Summer is coming to an end, which means it’s once again time for Gartner’s Magic Quadrant for Web Content Management (WCM). Like previous years, we wanted to give our opinion of the Magic Quadrant: what parts we agreed with, aspects that we didn't agree with, and what we’d like to see next time.
Gartner uses its Magic Quadrant for Web Content Management to “assess how well WCM vendors are responding, providing insights for buyers and those reviewing their existing applications” (Garner, 2013). The Magic Quadrant is broken down into four sections: Challengers, Leaders, Niche Players and Visionaries. Each WCM vendor is ranked into a quadrant based on Completeness of Vision and Ability to Execute.
Where we agreed:
We were happy to see Fatwire (Oracle) back in Gartner’s review for their quality WCM product. Overall, customers are pleased with Fatwire as their WCM solution and we agree with its placement in the Leaders quadrant.
Oshyn has been a Sitecore partner for several years and we definitely agree with Gartner’s placement of Sitecore in the Leaders category. However, we did disagree with one line in their review of Sitecore: “Its popularity is likely to decline as SharePoint becomes less of a consideration,” (Gartner, 2013). While both Sitecore and SharePoint are .NET solutions, we don’t believe Sitecore's popularity is in any way linked to SharePoint.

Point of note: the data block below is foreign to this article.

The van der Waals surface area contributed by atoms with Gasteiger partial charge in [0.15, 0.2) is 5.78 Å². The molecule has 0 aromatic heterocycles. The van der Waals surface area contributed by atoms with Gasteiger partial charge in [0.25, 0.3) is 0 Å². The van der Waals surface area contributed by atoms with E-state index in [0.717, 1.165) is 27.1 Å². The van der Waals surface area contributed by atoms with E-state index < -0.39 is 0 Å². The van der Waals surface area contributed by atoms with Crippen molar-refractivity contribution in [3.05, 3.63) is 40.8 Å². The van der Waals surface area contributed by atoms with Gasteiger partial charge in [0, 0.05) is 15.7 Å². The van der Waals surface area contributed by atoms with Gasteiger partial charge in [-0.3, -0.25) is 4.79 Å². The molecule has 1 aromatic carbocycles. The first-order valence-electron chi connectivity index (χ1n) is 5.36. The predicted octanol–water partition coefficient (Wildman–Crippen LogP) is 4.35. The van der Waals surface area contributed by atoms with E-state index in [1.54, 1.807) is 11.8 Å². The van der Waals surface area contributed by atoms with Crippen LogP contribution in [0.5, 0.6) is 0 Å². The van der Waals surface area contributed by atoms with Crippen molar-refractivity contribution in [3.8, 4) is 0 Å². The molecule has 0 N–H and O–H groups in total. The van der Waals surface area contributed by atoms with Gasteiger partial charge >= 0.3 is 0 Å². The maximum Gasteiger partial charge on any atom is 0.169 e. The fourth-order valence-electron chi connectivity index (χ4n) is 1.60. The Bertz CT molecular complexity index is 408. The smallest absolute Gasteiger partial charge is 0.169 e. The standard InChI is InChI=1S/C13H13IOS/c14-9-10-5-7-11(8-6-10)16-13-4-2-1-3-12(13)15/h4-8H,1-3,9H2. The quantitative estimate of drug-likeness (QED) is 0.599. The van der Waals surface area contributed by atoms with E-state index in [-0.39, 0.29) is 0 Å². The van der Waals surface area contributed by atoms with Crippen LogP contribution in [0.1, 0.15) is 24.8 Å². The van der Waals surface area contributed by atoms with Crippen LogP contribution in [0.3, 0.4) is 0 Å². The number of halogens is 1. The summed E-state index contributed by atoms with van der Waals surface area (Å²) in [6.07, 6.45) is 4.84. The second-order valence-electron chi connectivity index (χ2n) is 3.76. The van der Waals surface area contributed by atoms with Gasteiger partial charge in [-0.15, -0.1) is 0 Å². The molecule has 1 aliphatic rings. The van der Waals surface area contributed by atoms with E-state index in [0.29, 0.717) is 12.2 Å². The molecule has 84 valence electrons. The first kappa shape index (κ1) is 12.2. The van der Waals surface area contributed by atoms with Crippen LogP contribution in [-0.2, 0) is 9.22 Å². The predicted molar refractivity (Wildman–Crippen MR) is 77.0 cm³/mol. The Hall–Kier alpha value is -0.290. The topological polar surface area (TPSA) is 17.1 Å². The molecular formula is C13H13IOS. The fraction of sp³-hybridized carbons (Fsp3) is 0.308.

Where we disagreed:
HP and OpenText (WSM) are two solutions that definitely should not be in the top right (Leaders) quadrant. These are both dead products that are no longer supported. Clients should be moving off these WCM systems and onto a more current solution.
Gartner puts Microsoft in the Challengers quadrant, but we don’t think it should be on the list at all as SharePoint is not a content management system and those who use it as one will find several shortcomings with the product.
What we’d like to see:
While Gartner has certain criteria regarding which platforms they do and do not include in their report, we've seen Hippo and Percussion making just as many, if not more, short lists as Squiz, Automatic, and eZ Systems and it would be nice to see those platforms ranked as well.
Gartner does a good job giving a brief overview of several WCM systems, but consumers should only use the Magic Quadrant as one aspect of their research in looking for a content management system. It’s important to remember that selecting a CMS for your organization depends on several aspects not covered in the Magic Quadrant. On the overall market landscape, Gartner says:
“Competitive WCM vendors now develop products with user appeal, the digital experience and user-centered design in mind - both for those who create and manage content and for thos ewho consume it. WCM will continue to be the tool that delivers that enhanced user experience required by the increased use of mobile computing and social media.” - Gartner, 2013